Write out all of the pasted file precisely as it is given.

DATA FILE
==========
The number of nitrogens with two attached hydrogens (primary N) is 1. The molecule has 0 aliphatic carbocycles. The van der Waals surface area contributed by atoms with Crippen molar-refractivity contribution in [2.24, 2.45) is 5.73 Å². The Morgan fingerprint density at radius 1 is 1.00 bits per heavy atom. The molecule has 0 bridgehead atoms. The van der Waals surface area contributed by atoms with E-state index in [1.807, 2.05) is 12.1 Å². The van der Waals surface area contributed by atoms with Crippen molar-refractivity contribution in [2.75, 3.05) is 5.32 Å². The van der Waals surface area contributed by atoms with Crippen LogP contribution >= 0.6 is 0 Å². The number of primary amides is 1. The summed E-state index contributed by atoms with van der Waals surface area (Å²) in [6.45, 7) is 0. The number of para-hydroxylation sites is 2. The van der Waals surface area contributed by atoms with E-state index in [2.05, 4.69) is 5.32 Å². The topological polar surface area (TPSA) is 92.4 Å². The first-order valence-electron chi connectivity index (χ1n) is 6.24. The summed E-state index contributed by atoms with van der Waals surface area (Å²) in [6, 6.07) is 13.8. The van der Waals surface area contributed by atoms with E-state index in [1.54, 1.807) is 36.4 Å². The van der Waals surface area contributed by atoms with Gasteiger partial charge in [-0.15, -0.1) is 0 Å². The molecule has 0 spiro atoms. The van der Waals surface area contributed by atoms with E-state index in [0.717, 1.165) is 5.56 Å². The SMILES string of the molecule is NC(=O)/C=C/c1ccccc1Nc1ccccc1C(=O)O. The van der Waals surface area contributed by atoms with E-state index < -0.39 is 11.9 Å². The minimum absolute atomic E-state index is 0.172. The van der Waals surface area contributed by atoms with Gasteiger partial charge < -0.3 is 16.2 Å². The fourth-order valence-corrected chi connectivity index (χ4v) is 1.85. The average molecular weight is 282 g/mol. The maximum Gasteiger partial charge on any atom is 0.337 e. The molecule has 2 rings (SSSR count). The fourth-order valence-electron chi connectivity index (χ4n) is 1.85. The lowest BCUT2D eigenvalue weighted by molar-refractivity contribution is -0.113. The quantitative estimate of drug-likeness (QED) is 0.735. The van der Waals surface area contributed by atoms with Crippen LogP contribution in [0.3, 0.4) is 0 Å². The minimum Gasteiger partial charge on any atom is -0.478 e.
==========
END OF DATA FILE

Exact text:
The number of nitrogens with two attached hydrogens (primary N) is 1. The molecule has 0 aliphatic carbocycles. The van der Waals surface area contributed by atoms with Crippen molar-refractivity contribution in [2.24, 2.45) is 5.73 Å². The Morgan fingerprint density at radius 1 is 1.00 bits per heavy atom. The molecule has 0 bridgehead atoms. The van der Waals surface area contributed by atoms with E-state index in [1.807, 2.05) is 12.1 Å². The van der Waals surface area contributed by atoms with Crippen molar-refractivity contribution in [2.75, 3.05) is 5.32 Å². The van der Waals surface area contributed by atoms with Crippen LogP contribution >= 0.6 is 0 Å². The number of primary amides is 1. The summed E-state index contributed by atoms with van der Waals surface area (Å²) in [6.45, 7) is 0. The number of para-hydroxylation sites is 2. The van der Waals surface area contributed by atoms with E-state index in [2.05, 4.69) is 5.32 Å². The topological polar surface area (TPSA) is 92.4 Å². The first-order valence-electron chi connectivity index (χ1n) is 6.24. The summed E-state index contributed by atoms with van der Waals surface area (Å²) in [6, 6.07) is 13.8. The van der Waals surface area contributed by atoms with E-state index in [1.54, 1.807) is 36.4 Å². The van der Waals surface area contributed by atoms with Gasteiger partial charge in [-0.15, -0.1) is 0 Å². The molecule has 0 spiro atoms. The van der Waals surface area contributed by atoms with E-state index in [0.717, 1.165) is 5.56 Å². The SMILES string of the molecule is NC(=O)/C=C/c1ccccc1Nc1ccccc1C(=O)O. The van der Waals surface area contributed by atoms with E-state index < -0.39 is 11.9 Å². The minimum absolute atomic E-state index is 0.172. The van der Waals surface area contributed by atoms with Gasteiger partial charge < -0.3 is 16.2 Å². The fourth-order valence-corrected chi connectivity index (χ4v) is 1.85. The average molecular weight is 282 g/mol. The maximum Gasteiger partial charge on any atom is 0.337 e. The molecule has 2 rings (SSSR count). The fourth-order valence-electron chi connectivity index (χ4n) is 1.85. The lowest BCUT2D eigenvalue weighted by molar-refractivity contribution is -0.113. The quantitative estimate of drug-likeness (QED) is 0.735. The van der Waals surface area contributed by atoms with Crippen LogP contribution in [0.3, 0.4) is 0 Å². The minimum Gasteiger partial charge on any atom is -0.478 e.